—Beth, age 46 (USA)
Negative—This is a truly revolting film. Anne Hathaway should be ashamed of herself for accepting this role. It is some sort of socialist diatribe against the drug companies mixed in with a dollop of anti-Americanism which is implied because of the “terrible things” going on in American health care. It is filled with gratuitous sex to the point that I wondered whether Anne Hathaway was going to cross-over and start doing actual X rated pornography. It is a wonder that we did not see ejaculation and a primer on anal sex. It is absolutely appalling. It has no redeeming features whatsoever.

It is as if “Lorenzo’s Oil” was remade by Michael Moore and Hugh Hefner was the script consultant. It is also technically deficient in terms of sets and cinematography. It looks like a Canadian low budget television program. This film is pornography and socialism masquerading as entertainment. It is disgusting, and it is unfunny, and it is predictable and is in no sense moving. I frankly think that watching pornography is a better employment of one’s time than watching this film. At least there is no deception and socialism about it. This is a repulsive, offensive, disgusting excuse for a movie made by people who ought to have known better.
My Ratings: Moral rating: Extremely Offensive / Moviemaking quality: 1½
—Blue, age 52 (Australia)
Negative—I saw this film last night. Like others, I had the (mistaken) impression it would be an easy-going, relaxing rom-com. I left feeling disturbed by the amount of unnecessary sex scenes on display. Sex can be clearly referred to without being endlessly shown. The ending of the film changes its overall theme and message slightly, but it’s too little, too late.

I saw things I didn’t want to see and felt extremely uncomfortable watching some parts of this film surrounded by young teenagers, several of whom had quite clearly gone to see it knowing about, and looking forward to, the sex scenes on offer.

I would just like to emphasis the views of other writers that this is NOT suitable for families to see, or for anyone too young to be able to avoid being influenced by it. I left the cinema feeling depressed and conned, having expected a more intelligently produced film.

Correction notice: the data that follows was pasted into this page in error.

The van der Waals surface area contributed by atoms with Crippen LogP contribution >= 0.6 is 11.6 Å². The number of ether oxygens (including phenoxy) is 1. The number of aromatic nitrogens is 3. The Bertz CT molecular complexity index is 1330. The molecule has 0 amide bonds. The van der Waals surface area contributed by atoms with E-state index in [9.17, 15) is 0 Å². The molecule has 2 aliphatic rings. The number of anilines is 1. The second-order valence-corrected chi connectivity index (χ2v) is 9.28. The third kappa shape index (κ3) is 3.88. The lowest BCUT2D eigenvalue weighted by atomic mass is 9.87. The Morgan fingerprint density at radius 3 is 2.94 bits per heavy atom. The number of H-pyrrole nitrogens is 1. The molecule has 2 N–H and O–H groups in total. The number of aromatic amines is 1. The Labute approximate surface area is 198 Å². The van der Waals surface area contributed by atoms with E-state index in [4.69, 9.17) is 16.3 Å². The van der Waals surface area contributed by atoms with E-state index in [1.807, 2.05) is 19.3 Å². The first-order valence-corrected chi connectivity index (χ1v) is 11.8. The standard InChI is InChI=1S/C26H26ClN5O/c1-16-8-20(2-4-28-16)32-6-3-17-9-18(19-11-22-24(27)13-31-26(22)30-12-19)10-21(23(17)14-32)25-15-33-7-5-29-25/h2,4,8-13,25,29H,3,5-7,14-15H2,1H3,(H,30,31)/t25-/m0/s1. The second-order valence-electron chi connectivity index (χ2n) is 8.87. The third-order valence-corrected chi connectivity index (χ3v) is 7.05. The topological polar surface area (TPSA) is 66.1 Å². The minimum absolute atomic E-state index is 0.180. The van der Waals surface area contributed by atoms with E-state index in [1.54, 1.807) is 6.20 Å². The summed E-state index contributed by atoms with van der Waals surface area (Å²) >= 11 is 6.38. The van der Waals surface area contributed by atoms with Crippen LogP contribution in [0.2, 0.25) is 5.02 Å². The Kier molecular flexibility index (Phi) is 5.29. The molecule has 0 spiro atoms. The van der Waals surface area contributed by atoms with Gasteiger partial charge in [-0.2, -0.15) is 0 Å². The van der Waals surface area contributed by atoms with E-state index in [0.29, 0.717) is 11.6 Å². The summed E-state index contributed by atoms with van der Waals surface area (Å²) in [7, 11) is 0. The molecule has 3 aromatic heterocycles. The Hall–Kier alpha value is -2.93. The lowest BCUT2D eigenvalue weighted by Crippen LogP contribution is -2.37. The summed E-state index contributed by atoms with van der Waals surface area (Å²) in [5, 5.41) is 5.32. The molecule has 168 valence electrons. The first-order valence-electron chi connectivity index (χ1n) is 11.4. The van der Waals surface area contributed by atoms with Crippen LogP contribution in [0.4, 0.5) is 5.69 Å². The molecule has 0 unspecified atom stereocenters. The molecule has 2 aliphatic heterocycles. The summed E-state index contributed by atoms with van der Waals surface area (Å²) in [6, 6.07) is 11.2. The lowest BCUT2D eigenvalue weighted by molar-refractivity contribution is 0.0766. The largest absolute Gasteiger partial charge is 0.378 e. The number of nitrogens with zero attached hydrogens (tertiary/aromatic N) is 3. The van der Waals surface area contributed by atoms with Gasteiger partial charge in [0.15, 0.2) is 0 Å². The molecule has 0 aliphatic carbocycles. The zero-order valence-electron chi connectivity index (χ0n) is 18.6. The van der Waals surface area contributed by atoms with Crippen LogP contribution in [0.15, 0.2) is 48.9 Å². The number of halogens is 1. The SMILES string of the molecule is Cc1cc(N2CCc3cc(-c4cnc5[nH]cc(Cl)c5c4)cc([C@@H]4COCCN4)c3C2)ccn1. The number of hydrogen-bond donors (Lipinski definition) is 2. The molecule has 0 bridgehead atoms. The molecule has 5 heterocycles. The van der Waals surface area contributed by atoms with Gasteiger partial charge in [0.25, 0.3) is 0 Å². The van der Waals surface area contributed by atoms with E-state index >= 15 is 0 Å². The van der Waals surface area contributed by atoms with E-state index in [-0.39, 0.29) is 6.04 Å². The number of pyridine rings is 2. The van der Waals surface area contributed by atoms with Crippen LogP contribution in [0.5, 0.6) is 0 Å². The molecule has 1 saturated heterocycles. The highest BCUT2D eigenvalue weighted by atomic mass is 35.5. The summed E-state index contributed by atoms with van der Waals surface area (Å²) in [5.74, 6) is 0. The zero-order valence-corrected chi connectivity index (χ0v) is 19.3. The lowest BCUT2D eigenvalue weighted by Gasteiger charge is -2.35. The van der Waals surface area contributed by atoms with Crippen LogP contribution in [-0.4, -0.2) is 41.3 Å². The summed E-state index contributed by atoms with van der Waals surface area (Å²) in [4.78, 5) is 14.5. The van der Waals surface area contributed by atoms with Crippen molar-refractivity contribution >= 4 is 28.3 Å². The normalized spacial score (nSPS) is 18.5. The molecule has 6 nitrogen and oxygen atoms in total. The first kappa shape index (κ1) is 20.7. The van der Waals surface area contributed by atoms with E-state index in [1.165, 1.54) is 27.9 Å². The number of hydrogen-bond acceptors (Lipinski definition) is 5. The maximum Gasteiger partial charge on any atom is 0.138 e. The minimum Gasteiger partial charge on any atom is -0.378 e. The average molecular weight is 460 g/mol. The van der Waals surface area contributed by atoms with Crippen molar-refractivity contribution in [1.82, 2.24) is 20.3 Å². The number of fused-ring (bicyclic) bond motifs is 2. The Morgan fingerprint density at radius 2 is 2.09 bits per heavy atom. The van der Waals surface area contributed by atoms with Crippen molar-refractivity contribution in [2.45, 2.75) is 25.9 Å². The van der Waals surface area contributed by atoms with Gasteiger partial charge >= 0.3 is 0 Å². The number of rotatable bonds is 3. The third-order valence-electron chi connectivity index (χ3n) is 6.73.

My Ratings: Moral rating: Offensive / Moviemaking quality: 3
—Katie, age 40 (United Kingdom)
Comments from non-viewers
Just wanted to say thanks… From the commercial, I was planning on going to the theater this weekend to watch what I thought was a cute romantic comedy. I have no interest in what will actually be shown. Thanks for sharing the truth!
—D., age 40 (USA)
It is too bad that Anne Hathaway feels like she has to go beyond family films. I am sure it will help her worldly career and help her get awards for later films. I don’t like when actors who are in family films also make “other” films, it can lead people and children to think the movie is ok because they saw the actor in a different family appropriate film. Please don’t fall into this trap with this movie. I will not see this film.
—Adam, age 39 (USA)
Thank you for your good review. I was already not interested in the movie because of the trailers, but now I know it is certainly not worth the time or money.
Halyna Barannik, age 64 (USA)
Negative—Thank you so much for a great review. I believe God made the world, and He knows how best we are to live in this world, including in our relationships. Your review highlights those things in the movie which would be against God’s good ideas for sex and relationships. Thanks. I won’t waste my time or money seeing it thinking I was going to see a light romantic comedy.
My Ratings: Moral rating: Extremely Offensive / Moviemaking quality: none
—Diana, age 48 (Australia)
Negative—I went to see this thinking it would be a sweet, maybe mildly worldly, romantic comedy. The two men I was with were ready to leave before I was, I was convinced they wouldn’t show anymore sex or nudity scenes (there had been enough!). When they showed another one, after Jake Gyllenhal’s character brings her take-out, we all three got up and left. It was too much. I should have researched it more before I went. I hadn’t heard much about it, nor the fact that there was so much nudity in it. I will not be that naive again. I couldn’t believe it was rated “R.”

A grandmother, mother, and high-school daughter were sitting in front of us. It’s sad to think of young teenagers looking to this movie and getting any ideas or preconceived notions about love in relation to sex.

I do not recommend watching this movie, unless you have Clearplay. Hollywood really could have left out the sex scenes and crude humor, and just given us a sweet story about a girl with a disease and someone who is willing to love her.
—Tef Am., age 28 (USA)
Negative—I have not seen this movie, but the preview, itself, should be rated PG-13. I will never be seeing this movie. It is saying that sex out of marriage is fine, that you should go ahead and do it, and, as a Christian. that is awful. If you see this preview coming, cover your kids’ eyes and your own.
—Brianna, age 14 (USA)